Hardly a day goes by without someone, in a private gaff or a public forum, waxing eloquently about “the good old days,” and how great things were then, and how unfortunate our young people now are for not knowing those times.
In the good old days, all of Guyana’s roads outside town were burnt earth that generated dust clouds in the dry season and mud holes in the rains.
The drive from town to the airport, what we now call Timehri, could take up to three hours in monsoon months. To cross the Demerara River you had to use an hourly ferry, last crossing at 7pm or so. After that, if you needed to get to town in an emergency, you had to rent a boat – if you could find one.
The house I lived in at Hague had no running water, no flush toilet, no electricity, no TV, and no radio. That was the good old days.
In America, not only could black people not vote, they could not sit on the same bus with white people, and in the public parks, they had to drink from a separate water fountain. The fountain for whites actually said, “Whites Only” – and it was the law of the time.
Even famous musicians such as Duke Ellington and Count Basie, on the road with their bands, were routinely turned away from hotel accommodations and restaurants with “We don’t serve n——-s here.” Young black children trying to break school integration barriers were met with police barricades and vicious dogs. And in South Africa, with blacks outnumbering whites, 10 to 1, people on both sides were burnt alive in race riots, and the black leader went to jail for 27 years for demanding equal rights for blacks.
In the Caribbean, it took a week by steamship to get to England. In Guyana, a letter to the Pomeroon from Vreed-en-Hoop took almost two weeks.
Jamaica was a country somewhere out there in the ether; living in Guyana I didn’t know a single person who had ever set foot in that country.
Consider music. Almost every other day somebody tells me “I wish we could go back to the music from the eighties – that was real music.” The music back then was from that time. The reason we can’t get the music from 1980 is that it is no longer 1980. We live in a completely different ambience now – faster, more energized, more diverse, more titillating.
The ambience from that earlier time, although it may be attractive to a few, is generally not what people want now. In the same way, they don’t want women’s dresses up to the neck or down to their ankles, or men in those narrow ‘gun mouth’ trousers, or dressed up folks wearing patent leather shoes in the boiling sun.
Okay, we are not as cordial to one another now, and our manners have declined, but balance it out: we’re not as cordial or mannerly mainly because we are busier, involved with several projects, and we simply have less vacant time. Do the comparison: would we put aside the conveniences and entertainments of this time and go back to when we were more cordial and mannerly but our afternoon entertainment was to sit by your front window and ‘look out’? Do I put aside watching Federer/Novak in the US Open as it happens, on my living-room TV, and go back to the diversion, as we did long ago, of competing for who had seen the highest car licence number?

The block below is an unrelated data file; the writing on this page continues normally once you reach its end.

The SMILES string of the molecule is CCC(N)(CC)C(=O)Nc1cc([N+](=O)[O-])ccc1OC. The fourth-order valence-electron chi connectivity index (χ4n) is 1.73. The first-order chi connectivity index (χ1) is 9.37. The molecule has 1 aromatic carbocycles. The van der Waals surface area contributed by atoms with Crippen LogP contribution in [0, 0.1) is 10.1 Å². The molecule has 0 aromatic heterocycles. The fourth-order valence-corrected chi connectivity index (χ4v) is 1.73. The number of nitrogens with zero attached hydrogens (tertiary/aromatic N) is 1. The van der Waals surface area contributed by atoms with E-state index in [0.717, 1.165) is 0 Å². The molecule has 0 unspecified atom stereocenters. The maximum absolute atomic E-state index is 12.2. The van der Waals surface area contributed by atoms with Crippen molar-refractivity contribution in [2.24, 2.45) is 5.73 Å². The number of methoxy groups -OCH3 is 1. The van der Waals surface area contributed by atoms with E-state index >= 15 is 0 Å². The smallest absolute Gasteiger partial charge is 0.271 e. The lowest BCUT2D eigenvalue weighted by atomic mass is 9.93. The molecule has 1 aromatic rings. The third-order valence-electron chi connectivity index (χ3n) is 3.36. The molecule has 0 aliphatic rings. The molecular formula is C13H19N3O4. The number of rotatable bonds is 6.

I wrote a song recently about our ill-treatment of women now, but it was far worse in the past. They had to walk behind the man (in many cases, wait for their dinner until he had his); we kept our women uneducated, in the shade instead of the limelight; we discounted their opinions and even their value.
Ask those women about “the good old days,” and don’t be surprised if, as the Jamaicans say, “dem doan lick yuh wid two bad word.”
The columnist Andres Oppenheimer tells us of a recent study entitled The State of the World 2011 published by an international think-tank known as The Millennium Project. It demonstrates that we are well rid of the good old days.
The report says that “The world is getting richer, healthier, better educated, more peaceful, and better connected, and people are living longer,” and its assessment is that if we put current world problems in historical context, progress is undeniable.
Here are some data from the report on what has happened just in the last 25 years:
• The average life expectancy worldwide rose from 64 years in the mid-1980s to 68 years today.
• Infant mortality worldwide has fallen from nearly 70 deaths per 100,000 people to 40 deaths today.
• Poverty, defined by the percentage of people living on less than $1.25 a day, fell from 43 per cent of the world population in the mid-1980s to 23 per cent today.
• The percentage of the world population with access to water rose from 75 per cent to more than 86 per cent.
• Secondary school enrolment rose from 45 per cent in the mid-1980s to nearly 70 per cent today.
In the good old days, we had rampant malaria in Guyana, and people died from diarrhoea. In the good old days, a black man couldn’t even dream of being President of the USA, and we didn’t have the internet where we could send stuff around complaining about how bad things are today.
Like most of you, I spent a few years in the good old days and there are a few good memories from that time, but if your intention is to go back there, don’t waste your time inviting me to join you. Those old days were simply not as good as some of us remember them.